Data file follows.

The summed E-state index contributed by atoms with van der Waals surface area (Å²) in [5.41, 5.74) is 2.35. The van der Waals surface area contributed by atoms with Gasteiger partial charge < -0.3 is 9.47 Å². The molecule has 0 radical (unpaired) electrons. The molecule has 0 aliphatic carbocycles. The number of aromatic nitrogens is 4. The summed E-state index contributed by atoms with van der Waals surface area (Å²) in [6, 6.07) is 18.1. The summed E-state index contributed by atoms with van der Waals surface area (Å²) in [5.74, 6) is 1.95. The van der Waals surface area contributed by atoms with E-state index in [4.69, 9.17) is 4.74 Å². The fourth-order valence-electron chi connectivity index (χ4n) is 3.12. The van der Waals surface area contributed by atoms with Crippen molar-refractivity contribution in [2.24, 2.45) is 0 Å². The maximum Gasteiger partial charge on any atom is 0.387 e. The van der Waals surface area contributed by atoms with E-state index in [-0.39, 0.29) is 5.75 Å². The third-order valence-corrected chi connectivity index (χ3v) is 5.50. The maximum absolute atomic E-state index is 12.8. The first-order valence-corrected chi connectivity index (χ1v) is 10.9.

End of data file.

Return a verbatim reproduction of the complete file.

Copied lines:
The summed E-state index contributed by atoms with van der Waals surface area (Å²) in [5.41, 5.74) is 2.35. The van der Waals surface area contributed by atoms with Gasteiger partial charge < -0.3 is 9.47 Å². The molecule has 0 radical (unpaired) electrons. The molecule has 0 aliphatic carbocycles. The number of aromatic nitrogens is 4. The summed E-state index contributed by atoms with van der Waals surface area (Å²) in [6, 6.07) is 18.1. The summed E-state index contributed by atoms with van der Waals surface area (Å²) in [5.74, 6) is 1.95. The van der Waals surface area contributed by atoms with E-state index in [4.69, 9.17) is 4.74 Å². The fourth-order valence-electron chi connectivity index (χ4n) is 3.12. The van der Waals surface area contributed by atoms with Crippen molar-refractivity contribution in [2.24, 2.45) is 0 Å². The maximum Gasteiger partial charge on any atom is 0.387 e. The van der Waals surface area contributed by atoms with E-state index in [-0.39, 0.29) is 5.75 Å². The third-order valence-corrected chi connectivity index (χ3v) is 5.50. The maximum absolute atomic E-state index is 12.8. The first-order valence-corrected chi connectivity index (χ1v) is 10.9.